Nos. 66–78 (even) were originally built under leases of 1729 to John Barnes, bricklayer, or his nominees (fn. 25) and, with the exception of Nos. 66 and 68 (originally one house but reconstructed in 1845–6 as two, (fn. 19) with stuccoed elevations), they are among the more extensive early eighteenth-century survivals on the estate and retain brown-brick fronts with red-brick gauged arches and window trim (Plate 59: see also Plate 8b in vol. XXXIX). No. 72 preserves its original external appearance to a large degree, having a carved wooden doorcase with scrolly brackets supporting a prominent cornice and a square tablet in the entablature for the street number (Plate 59a), similar to early eighteenth-century doorcases in Meard Street, Soho, and at No. 44 Old Gloucester Street, Holborn. Nos. 74 and 76 remain three storeyed but the other houses have additional square fourth storeys. No. 74 has mid nineteenth-century stucco window architraves, quoins and rusticated ground storey, while Nos. 66, 68, 74, 76 and 78 have early nineteenth-century iron balconies of varying designs. Nos. 70, 72 and 74 still contain remarkably complete early eighteenth-century interiors, including dog-leg staircases with simple turned balusters and fully panelled rooms at ground- and first-floor levels (Plate 59b, 59c). The plans are of the usual early eighteenthcentury London pattern with a narrow entrance passage and staircase on the left, two rooms, one behind the other, on the right, and a full-height closet wing with corner chimneypieces at the rear.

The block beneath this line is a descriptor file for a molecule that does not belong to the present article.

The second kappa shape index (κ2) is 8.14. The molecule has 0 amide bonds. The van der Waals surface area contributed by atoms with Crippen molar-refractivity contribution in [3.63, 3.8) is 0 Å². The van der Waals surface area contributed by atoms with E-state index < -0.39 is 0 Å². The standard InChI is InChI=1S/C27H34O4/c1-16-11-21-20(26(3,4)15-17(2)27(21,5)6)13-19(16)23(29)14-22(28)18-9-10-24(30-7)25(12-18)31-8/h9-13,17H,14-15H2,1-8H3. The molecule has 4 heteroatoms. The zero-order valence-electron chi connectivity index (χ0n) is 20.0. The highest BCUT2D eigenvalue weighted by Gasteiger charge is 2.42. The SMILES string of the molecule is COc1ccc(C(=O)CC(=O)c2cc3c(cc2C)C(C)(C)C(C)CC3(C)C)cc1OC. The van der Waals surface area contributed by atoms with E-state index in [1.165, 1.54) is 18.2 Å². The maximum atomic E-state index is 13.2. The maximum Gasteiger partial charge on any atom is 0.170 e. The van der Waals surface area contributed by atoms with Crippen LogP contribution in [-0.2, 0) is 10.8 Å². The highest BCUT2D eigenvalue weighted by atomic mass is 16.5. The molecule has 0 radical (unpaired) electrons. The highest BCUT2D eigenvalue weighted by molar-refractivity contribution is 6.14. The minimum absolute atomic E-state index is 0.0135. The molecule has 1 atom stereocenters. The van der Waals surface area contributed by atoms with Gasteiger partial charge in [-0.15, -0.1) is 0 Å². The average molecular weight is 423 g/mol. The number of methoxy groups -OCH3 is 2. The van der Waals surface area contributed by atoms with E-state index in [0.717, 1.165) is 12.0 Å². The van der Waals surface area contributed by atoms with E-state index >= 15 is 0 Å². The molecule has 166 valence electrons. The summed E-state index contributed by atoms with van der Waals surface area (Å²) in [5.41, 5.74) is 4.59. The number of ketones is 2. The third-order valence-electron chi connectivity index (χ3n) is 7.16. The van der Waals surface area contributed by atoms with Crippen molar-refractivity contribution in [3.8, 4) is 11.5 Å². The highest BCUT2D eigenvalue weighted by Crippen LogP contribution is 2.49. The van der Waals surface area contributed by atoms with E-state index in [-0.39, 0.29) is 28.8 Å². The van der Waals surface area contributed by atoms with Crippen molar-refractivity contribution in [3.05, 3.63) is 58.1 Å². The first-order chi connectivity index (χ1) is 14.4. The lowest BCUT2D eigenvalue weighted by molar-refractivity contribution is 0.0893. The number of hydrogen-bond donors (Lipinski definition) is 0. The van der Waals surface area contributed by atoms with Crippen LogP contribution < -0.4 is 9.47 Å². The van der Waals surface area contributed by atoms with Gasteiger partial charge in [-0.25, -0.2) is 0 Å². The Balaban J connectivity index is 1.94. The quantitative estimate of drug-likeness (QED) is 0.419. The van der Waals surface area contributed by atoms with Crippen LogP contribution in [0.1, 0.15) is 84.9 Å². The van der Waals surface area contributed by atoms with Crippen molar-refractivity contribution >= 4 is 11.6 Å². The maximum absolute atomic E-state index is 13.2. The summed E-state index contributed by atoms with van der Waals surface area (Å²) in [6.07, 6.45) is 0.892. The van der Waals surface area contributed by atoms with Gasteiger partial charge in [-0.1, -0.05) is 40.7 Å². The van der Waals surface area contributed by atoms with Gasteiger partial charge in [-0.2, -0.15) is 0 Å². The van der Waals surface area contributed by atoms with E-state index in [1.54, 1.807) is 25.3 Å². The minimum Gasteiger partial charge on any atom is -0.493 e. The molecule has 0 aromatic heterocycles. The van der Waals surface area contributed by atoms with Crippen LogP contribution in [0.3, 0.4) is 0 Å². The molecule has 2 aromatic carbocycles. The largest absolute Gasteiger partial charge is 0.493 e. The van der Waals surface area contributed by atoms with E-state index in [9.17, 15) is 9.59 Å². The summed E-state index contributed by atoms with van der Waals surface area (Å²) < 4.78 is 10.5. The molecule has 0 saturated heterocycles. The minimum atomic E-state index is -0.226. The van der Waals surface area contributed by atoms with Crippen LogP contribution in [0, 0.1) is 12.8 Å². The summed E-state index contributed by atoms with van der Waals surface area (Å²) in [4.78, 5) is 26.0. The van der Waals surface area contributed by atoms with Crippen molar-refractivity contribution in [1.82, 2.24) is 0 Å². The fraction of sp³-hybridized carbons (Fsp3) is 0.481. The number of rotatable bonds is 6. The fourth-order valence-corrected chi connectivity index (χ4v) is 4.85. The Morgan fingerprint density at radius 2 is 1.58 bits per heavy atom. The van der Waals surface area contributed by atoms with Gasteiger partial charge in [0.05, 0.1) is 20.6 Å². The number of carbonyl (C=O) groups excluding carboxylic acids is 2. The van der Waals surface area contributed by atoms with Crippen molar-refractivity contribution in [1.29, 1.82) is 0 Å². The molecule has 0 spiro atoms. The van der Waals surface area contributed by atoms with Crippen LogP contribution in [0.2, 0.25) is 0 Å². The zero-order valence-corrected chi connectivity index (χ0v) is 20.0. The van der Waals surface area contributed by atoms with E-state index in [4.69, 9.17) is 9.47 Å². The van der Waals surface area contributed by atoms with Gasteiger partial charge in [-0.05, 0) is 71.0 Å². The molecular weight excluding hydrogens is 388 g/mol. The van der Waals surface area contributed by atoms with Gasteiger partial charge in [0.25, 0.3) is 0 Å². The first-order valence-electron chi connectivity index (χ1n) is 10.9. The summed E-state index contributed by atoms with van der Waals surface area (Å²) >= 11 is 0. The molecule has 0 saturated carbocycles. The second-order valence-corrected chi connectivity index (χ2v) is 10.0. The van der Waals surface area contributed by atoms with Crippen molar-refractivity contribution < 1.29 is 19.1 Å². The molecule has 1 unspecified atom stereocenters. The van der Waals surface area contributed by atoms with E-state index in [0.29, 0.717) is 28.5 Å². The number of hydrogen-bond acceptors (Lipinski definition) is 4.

Some occupants carried out improvements and alterations later in the eighteenth century. No. 70, for instance, underwent some changes during the occupancy of Bernard ('Bunny') Granville in the middle of the century. In 1750 his sister, Mrs. Delany, advised him that paper 'would look very handsome in your hall, give it a finished look—and it is cheaper than painting'. In May 1753 she noted 'I had yesterday a letter from my brother. He tells me he has begun building one good room to his house; he could not do more now without unfurnishing it and taking another house for the winter….' (fn. 26) Granville was a man of taste who also 'improved' his country house, Calwich Abbey in Staffordshire, (fn. 27) but no evidence of any embellishment made by him survives now in his house in Park Street. (fn. c1)